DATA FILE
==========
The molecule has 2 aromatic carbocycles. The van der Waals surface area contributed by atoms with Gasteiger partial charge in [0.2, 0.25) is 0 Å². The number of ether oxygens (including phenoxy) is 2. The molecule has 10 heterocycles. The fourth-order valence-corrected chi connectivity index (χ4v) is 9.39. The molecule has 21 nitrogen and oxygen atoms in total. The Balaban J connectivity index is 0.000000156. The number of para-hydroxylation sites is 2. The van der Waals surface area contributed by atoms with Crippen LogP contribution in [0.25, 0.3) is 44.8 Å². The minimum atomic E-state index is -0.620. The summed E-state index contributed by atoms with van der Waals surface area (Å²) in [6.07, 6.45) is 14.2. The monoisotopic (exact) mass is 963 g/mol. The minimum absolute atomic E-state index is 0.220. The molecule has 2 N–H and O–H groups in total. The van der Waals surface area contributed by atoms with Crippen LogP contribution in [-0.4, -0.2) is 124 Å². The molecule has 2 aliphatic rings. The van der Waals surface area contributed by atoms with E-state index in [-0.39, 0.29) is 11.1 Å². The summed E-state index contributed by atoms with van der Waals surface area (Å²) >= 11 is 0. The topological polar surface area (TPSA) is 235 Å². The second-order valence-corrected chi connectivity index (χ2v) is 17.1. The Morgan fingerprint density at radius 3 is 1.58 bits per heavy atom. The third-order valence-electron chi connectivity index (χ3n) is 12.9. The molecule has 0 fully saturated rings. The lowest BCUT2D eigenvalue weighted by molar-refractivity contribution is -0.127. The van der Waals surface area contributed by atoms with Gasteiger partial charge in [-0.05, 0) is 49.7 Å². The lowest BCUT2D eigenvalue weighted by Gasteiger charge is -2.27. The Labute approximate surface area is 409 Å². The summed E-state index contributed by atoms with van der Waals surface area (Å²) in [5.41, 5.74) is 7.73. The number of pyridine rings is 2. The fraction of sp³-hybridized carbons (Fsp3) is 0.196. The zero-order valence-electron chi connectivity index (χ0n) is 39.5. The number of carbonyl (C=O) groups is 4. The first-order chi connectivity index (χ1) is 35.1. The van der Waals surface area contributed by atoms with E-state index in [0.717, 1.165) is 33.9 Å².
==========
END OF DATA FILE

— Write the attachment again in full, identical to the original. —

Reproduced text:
The molecule has 2 aromatic carbocycles. The van der Waals surface area contributed by atoms with Gasteiger partial charge in [0.2, 0.25) is 0 Å². The number of ether oxygens (including phenoxy) is 2. The molecule has 10 heterocycles. The fourth-order valence-corrected chi connectivity index (χ4v) is 9.39. The molecule has 21 nitrogen and oxygen atoms in total. The Balaban J connectivity index is 0.000000156. The number of para-hydroxylation sites is 2. The van der Waals surface area contributed by atoms with Crippen LogP contribution in [0.25, 0.3) is 44.8 Å². The minimum atomic E-state index is -0.620. The summed E-state index contributed by atoms with van der Waals surface area (Å²) in [6.07, 6.45) is 14.2. The monoisotopic (exact) mass is 963 g/mol. The minimum absolute atomic E-state index is 0.220. The molecule has 2 N–H and O–H groups in total. The van der Waals surface area contributed by atoms with Crippen LogP contribution in [-0.4, -0.2) is 124 Å². The molecule has 2 aliphatic rings. The van der Waals surface area contributed by atoms with E-state index in [-0.39, 0.29) is 11.1 Å². The summed E-state index contributed by atoms with van der Waals surface area (Å²) >= 11 is 0. The topological polar surface area (TPSA) is 235 Å². The second-order valence-corrected chi connectivity index (χ2v) is 17.1. The Morgan fingerprint density at radius 3 is 1.58 bits per heavy atom. The third-order valence-electron chi connectivity index (χ3n) is 12.9. The molecule has 0 fully saturated rings. The lowest BCUT2D eigenvalue weighted by molar-refractivity contribution is -0.127. The van der Waals surface area contributed by atoms with Gasteiger partial charge in [-0.05, 0) is 49.7 Å². The lowest BCUT2D eigenvalue weighted by Gasteiger charge is -2.27. The Labute approximate surface area is 409 Å². The summed E-state index contributed by atoms with van der Waals surface area (Å²) in [5.41, 5.74) is 7.73. The number of pyridine rings is 2. The fraction of sp³-hybridized carbons (Fsp3) is 0.196. The zero-order valence-electron chi connectivity index (χ0n) is 39.5. The number of carbonyl (C=O) groups is 4. The first-order chi connectivity index (χ1) is 35.1. The van der Waals surface area contributed by atoms with E-state index in [0.717, 1.165) is 33.9 Å².